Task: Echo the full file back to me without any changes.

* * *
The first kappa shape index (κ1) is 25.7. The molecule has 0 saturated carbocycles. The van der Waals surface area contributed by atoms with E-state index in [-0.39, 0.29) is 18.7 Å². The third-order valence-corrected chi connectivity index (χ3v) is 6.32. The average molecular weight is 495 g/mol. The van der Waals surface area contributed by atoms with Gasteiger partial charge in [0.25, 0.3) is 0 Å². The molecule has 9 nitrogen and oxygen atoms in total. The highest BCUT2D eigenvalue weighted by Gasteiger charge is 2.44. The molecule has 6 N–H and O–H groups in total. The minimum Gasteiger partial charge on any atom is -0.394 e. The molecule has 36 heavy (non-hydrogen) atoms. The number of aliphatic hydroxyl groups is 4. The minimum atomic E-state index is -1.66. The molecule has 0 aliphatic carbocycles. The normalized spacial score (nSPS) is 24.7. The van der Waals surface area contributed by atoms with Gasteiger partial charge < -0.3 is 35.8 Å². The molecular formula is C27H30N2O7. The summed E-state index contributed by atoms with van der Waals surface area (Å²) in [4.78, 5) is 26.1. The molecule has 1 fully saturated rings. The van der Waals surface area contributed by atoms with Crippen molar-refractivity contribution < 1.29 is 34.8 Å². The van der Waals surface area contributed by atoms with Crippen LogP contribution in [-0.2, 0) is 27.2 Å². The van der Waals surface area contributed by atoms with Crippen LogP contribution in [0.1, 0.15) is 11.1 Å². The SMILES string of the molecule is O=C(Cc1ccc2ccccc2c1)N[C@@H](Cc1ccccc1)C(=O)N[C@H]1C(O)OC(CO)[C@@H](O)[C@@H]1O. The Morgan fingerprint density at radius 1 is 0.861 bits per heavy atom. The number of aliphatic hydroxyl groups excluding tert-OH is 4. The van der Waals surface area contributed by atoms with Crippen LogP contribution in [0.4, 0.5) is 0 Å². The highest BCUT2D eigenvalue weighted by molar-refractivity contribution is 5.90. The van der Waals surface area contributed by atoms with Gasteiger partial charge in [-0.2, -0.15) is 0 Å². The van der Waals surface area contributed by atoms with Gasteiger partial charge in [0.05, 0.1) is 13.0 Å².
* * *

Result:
The first kappa shape index (κ1) is 25.7. The molecule has 0 saturated carbocycles. The van der Waals surface area contributed by atoms with E-state index in [-0.39, 0.29) is 18.7 Å². The third-order valence-corrected chi connectivity index (χ3v) is 6.32. The average molecular weight is 495 g/mol. The van der Waals surface area contributed by atoms with Gasteiger partial charge in [0.25, 0.3) is 0 Å². The molecule has 9 nitrogen and oxygen atoms in total. The highest BCUT2D eigenvalue weighted by Gasteiger charge is 2.44. The molecule has 6 N–H and O–H groups in total. The minimum Gasteiger partial charge on any atom is -0.394 e. The molecule has 36 heavy (non-hydrogen) atoms. The number of aliphatic hydroxyl groups is 4. The minimum atomic E-state index is -1.66. The molecule has 0 aliphatic carbocycles. The normalized spacial score (nSPS) is 24.7. The van der Waals surface area contributed by atoms with Gasteiger partial charge < -0.3 is 35.8 Å². The molecular formula is C27H30N2O7. The summed E-state index contributed by atoms with van der Waals surface area (Å²) in [4.78, 5) is 26.1. The molecule has 1 fully saturated rings. The van der Waals surface area contributed by atoms with Crippen molar-refractivity contribution < 1.29 is 34.8 Å². The van der Waals surface area contributed by atoms with Crippen LogP contribution in [-0.2, 0) is 27.2 Å². The van der Waals surface area contributed by atoms with Crippen LogP contribution in [0.1, 0.15) is 11.1 Å². The SMILES string of the molecule is O=C(Cc1ccc2ccccc2c1)N[C@@H](Cc1ccccc1)C(=O)N[C@H]1C(O)OC(CO)[C@@H](O)[C@@H]1O. The Morgan fingerprint density at radius 1 is 0.861 bits per heavy atom. The number of aliphatic hydroxyl groups excluding tert-OH is 4. The van der Waals surface area contributed by atoms with Crippen LogP contribution in [0.4, 0.5) is 0 Å². The highest BCUT2D eigenvalue weighted by molar-refractivity contribution is 5.90. The van der Waals surface area contributed by atoms with Gasteiger partial charge in [-0.2, -0.15) is 0 Å². The van der Waals surface area contributed by atoms with Gasteiger partial charge in [0.05, 0.1) is 13.0 Å².